James the 4th Earl similarly had the same Free Frank privilege.  This example was sent from London on 21 February 1833 and is addressed to Mr Geo. Gibb, Bank Office, Glasgow.

Such mail could be keenly collected when disposed of, trying to once again abuse the Free Frank system.  Hence the trend was often to retain only the address part of the letter and to discard the rest, so the content of this particular letter is unknown.

This second example, fortunately complete although difficult to read, is also signed by the 4th Earl Fife but this time when he was in residence in Duff House, Banff. It is dated 1st February 1828 and addressed to a Mr W Sheppard Esq, 29 Regiment, at an address in Ireland. What is particularly interesting about the letter content, is that it wasn’t written by the Earl, but is a short message to the addressee from his father, A. Sheppard.

The Free Frank system continued until the postal reforms introduced in 1840 – when stamps much as we know them today were introduced; just 1d per half ounce to anywhere in the country.  The parliamentary privilege was then changed to a set value of pre-printed postage; today that stands at £7,000 per year, although looking at the list, very few MP’s use that much.  An MSP can currently claim up to £5,500.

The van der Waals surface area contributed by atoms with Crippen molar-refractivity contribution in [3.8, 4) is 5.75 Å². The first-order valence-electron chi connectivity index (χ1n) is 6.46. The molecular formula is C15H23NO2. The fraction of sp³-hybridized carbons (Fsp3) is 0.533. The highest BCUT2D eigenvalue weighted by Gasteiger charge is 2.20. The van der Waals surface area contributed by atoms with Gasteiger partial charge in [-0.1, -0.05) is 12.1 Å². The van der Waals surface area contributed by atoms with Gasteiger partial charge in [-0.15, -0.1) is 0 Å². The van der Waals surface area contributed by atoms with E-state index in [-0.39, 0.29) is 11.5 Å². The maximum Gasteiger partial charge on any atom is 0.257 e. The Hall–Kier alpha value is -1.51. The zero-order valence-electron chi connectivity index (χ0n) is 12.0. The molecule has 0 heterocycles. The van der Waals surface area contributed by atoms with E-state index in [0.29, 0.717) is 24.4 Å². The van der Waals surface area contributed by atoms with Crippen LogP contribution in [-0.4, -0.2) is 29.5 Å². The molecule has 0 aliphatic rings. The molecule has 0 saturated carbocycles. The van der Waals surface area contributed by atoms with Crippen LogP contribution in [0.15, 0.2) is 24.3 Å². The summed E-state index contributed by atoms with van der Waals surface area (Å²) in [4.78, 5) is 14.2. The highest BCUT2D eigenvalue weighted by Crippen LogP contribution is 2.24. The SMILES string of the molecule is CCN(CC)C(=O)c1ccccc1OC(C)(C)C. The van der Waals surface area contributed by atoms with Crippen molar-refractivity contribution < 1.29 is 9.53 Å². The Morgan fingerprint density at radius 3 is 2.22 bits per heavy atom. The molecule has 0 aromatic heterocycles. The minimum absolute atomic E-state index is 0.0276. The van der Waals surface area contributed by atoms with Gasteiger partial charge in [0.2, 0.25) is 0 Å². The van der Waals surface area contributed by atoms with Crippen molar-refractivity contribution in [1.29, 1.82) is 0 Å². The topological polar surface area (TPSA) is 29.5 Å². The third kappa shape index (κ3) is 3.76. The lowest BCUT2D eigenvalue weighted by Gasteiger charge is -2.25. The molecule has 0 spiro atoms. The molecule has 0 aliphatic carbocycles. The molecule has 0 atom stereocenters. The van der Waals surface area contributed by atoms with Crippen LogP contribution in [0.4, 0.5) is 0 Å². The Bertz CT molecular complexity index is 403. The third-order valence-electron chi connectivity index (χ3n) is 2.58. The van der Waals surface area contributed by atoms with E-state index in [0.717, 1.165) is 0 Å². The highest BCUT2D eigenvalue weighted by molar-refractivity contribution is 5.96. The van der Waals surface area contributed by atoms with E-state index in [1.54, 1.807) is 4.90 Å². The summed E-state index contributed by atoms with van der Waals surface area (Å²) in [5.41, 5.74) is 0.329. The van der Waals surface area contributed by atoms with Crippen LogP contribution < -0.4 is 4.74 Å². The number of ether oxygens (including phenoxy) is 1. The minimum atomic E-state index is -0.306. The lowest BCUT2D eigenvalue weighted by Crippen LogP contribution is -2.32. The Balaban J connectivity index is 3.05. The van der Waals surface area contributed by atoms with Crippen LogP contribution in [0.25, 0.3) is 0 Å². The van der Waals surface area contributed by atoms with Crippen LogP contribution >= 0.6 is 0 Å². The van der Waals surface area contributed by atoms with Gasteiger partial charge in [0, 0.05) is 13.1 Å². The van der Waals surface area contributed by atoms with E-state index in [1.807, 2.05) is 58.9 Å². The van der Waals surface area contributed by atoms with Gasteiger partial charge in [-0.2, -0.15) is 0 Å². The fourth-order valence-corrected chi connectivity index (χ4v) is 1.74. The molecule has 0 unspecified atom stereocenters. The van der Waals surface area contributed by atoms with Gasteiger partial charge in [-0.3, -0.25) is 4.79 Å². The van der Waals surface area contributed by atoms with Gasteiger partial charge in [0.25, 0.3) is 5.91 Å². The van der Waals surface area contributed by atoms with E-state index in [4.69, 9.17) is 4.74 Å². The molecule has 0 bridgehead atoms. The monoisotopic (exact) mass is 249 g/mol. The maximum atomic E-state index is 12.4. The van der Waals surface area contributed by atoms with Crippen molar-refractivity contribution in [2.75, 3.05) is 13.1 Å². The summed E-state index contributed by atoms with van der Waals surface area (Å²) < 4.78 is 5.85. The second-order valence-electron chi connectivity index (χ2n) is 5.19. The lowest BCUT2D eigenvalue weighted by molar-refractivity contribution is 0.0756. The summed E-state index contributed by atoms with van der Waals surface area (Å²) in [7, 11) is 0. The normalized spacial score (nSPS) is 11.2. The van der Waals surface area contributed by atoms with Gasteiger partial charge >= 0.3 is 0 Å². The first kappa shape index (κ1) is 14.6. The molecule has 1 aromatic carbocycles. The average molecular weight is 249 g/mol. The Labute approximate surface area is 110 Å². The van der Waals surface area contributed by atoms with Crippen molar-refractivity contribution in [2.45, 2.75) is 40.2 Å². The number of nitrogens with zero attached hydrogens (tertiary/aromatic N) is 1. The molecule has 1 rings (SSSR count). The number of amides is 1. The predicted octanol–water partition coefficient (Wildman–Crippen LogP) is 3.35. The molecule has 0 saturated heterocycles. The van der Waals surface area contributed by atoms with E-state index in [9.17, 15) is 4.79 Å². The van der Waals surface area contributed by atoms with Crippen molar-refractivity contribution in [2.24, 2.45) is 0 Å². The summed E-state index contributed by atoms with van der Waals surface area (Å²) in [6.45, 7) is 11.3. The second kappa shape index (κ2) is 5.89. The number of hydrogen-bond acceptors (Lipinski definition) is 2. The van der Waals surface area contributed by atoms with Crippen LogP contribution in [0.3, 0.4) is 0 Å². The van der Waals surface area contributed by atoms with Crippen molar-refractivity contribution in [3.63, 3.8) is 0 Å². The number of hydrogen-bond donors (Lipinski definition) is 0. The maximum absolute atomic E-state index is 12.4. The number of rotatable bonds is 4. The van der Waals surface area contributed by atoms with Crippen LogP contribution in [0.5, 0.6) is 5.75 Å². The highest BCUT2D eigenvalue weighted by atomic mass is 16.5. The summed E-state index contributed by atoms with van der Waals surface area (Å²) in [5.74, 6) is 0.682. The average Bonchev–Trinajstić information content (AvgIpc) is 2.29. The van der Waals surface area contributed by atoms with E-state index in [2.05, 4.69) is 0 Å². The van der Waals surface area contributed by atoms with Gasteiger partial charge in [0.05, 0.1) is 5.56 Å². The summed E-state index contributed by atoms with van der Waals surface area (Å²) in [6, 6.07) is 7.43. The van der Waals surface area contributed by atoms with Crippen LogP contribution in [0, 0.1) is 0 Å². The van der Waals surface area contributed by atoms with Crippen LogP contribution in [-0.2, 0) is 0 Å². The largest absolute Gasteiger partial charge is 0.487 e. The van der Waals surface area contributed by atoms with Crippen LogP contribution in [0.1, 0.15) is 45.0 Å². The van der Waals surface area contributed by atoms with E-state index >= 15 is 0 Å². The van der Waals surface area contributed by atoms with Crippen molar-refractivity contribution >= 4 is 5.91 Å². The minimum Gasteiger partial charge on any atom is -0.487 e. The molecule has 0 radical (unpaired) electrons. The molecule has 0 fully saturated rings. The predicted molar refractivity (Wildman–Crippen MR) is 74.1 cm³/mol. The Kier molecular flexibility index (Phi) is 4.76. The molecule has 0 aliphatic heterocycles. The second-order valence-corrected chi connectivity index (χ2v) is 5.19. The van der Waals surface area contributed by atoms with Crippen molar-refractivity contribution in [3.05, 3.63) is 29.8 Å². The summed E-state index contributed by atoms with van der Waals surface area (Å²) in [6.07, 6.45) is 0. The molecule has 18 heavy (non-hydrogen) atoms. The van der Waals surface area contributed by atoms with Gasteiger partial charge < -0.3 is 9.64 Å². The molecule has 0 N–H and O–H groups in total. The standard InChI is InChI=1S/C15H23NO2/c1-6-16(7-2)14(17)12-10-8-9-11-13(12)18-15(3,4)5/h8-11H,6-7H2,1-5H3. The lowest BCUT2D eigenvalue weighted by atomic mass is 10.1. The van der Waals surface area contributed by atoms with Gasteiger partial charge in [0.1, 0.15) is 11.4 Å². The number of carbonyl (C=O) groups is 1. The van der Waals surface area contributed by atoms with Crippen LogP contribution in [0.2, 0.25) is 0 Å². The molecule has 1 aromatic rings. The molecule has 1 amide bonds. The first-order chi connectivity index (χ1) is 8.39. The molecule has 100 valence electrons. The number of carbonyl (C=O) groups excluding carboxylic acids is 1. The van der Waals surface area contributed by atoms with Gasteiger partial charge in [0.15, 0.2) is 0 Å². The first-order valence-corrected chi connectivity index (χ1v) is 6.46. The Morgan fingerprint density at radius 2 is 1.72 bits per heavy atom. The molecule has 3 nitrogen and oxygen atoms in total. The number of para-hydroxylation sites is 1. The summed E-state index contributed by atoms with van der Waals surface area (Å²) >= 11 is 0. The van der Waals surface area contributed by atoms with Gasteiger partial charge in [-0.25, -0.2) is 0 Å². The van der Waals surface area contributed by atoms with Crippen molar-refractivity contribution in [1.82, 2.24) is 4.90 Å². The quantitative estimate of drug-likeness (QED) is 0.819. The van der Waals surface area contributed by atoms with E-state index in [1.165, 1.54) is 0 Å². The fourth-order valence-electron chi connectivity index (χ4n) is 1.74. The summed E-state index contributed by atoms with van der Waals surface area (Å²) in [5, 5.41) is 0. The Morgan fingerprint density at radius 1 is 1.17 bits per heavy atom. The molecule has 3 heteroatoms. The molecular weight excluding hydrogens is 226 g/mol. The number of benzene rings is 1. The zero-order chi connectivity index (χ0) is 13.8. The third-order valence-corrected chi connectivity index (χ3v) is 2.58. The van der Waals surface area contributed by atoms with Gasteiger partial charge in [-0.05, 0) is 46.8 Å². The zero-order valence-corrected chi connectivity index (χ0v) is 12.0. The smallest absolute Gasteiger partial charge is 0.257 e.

At 83 foot long and 21 feet in beam, the schooner “Baron Skene” was launched by John and William Geddie in Banff on 18th April 1874.  She was a single deck, two masted, wooden hull sailing ship, and presumably well liked by her owner, W Morrison.  She was surveyed and Classed with Lloyds Register of Shipping.  On the 3rd May 1874 she sailed in ballast from Banff harbour bound for St Petersburg. (This picture is a close sister vessel built a couple of years later but with the same dimensions by the same builder).

It is not known for sure, but it seems likely that she had been named after James, the 5th Earl Fife, raised in 1857 to the British peerage as Baron Skene.  This enabled him to sit in the House of Lords; he was also Lord Lieutenant of Banffshire.  His son, Alexander, the 6th Earl, later became the first Duke of Fife.

The schooner, Baron Skene, unfortunately didn’t have such a good life as her namesake, the 5th Earl.